I was so impressed with the story of the Trappiste Beers and specifically Orval, that we took the scenic route to visit the Abbaye Notre Dame d’Orval. The ruins of the original abbey makes for nice photographic challenges and the 1931 rebuilt new abbey impresses with its sheer size and architecture. This is still the facility where modern day Orval is brewed, complete with an ‘off-sales’ and shop.
As mentioned earlier, our gîte was ideal, and provided us with added comfort by having a veranda area with a braai, nogal. A further fun past time is to find good meat for the braai as my experience is that the pedantic European culture somehow believes in the misnomer that meat should be lean. I was fortunate enough to find some decent quality T-bone- and rump steaks at a little butcher in Bastogne. I am convinced though, that this was not from the local ‘blanc bleu Belge’ cattle we’ve seen in the fields. They are particularly muscular cattle and I honestly doubt of those fatty and marrow soft steaks I procured could come from those muscular beasts.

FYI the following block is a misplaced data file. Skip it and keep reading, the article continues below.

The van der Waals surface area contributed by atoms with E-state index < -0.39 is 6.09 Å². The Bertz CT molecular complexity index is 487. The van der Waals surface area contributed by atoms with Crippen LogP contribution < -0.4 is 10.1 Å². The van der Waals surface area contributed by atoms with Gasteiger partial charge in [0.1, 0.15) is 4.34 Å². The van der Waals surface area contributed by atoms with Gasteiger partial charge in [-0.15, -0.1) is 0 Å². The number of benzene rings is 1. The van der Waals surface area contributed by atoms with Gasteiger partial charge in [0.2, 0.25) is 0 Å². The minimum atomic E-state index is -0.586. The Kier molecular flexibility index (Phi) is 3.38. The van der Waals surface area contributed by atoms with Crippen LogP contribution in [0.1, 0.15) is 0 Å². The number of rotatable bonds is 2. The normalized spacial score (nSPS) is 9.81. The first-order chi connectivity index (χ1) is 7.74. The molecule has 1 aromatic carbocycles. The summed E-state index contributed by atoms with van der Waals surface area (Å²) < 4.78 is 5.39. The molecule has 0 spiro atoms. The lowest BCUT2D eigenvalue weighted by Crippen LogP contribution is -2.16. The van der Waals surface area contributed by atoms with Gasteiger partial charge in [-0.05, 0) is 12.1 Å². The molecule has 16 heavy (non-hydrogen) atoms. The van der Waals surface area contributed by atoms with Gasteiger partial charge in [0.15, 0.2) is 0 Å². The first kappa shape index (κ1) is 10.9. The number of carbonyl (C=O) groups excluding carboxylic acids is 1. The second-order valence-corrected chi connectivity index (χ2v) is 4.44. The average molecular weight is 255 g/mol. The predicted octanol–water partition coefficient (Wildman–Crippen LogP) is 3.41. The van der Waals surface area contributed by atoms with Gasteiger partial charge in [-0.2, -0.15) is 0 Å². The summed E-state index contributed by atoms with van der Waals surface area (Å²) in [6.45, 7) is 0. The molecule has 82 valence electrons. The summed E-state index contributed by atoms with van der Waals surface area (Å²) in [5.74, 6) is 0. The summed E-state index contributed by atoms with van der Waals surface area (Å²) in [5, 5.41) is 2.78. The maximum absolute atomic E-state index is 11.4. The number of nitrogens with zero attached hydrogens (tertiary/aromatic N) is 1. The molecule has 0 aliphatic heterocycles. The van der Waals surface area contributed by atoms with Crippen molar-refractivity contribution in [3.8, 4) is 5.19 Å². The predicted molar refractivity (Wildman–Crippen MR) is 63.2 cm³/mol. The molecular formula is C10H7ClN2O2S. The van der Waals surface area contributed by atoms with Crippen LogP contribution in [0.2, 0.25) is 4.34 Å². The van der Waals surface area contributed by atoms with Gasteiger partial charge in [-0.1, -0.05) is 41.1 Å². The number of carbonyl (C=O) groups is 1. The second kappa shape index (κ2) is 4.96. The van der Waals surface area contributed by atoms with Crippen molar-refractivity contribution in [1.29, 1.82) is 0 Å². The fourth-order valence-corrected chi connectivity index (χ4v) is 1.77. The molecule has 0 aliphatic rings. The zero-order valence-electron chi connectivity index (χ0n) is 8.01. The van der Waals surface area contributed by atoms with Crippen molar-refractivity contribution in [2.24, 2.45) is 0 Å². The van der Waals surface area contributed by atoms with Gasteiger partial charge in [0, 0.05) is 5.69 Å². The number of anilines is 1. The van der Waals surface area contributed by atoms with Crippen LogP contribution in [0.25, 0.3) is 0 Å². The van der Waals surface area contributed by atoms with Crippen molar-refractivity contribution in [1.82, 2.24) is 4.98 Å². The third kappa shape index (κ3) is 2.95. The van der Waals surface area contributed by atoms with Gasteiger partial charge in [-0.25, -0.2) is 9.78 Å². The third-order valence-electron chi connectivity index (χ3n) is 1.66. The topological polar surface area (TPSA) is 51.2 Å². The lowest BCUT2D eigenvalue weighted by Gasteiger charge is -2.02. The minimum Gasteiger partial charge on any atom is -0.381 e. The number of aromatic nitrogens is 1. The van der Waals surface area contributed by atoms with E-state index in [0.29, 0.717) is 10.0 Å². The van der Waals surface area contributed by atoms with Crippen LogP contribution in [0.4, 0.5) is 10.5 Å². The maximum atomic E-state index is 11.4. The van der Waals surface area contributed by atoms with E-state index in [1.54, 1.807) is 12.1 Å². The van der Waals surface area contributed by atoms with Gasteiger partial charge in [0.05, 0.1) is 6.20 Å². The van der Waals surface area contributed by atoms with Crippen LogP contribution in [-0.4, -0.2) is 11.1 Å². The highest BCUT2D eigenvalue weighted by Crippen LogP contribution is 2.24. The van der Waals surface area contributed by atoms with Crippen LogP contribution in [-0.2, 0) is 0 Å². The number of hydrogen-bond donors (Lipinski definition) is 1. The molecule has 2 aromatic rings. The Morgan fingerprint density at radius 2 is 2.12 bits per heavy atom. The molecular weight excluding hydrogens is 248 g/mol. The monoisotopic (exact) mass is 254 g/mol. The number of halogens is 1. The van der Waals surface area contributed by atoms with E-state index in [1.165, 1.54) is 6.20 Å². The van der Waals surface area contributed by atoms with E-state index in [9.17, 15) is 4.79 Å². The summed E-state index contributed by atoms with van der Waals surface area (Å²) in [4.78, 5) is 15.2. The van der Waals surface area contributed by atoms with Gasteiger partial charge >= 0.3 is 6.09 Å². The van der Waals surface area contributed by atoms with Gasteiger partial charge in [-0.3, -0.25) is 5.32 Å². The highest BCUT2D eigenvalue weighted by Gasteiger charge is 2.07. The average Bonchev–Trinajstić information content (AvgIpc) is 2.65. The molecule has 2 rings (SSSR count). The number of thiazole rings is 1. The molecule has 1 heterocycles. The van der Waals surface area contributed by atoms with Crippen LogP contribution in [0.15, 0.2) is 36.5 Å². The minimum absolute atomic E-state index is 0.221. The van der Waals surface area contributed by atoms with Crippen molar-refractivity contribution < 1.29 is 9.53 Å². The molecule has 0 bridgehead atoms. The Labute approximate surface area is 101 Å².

The long spring evenings spend around a fire and braai perfected a most educating and enjoyable 6 days in the Belgian Ardenne, a mere 200km from my house.
On my way back home, we discovered a real traveller’s gem by chance. As I kept my eyes on the traffic, Heleen saw a terrific example of ‘tank traps’ next to the road. They are clearly tagged with an Internet reference informing the traveller that it was built in haste and naively by the Belgians hoping it would keep the German enemy out! For further information on similar tank traps or ‘dragon teeth’ by the Germans, read about the Siegfried Line.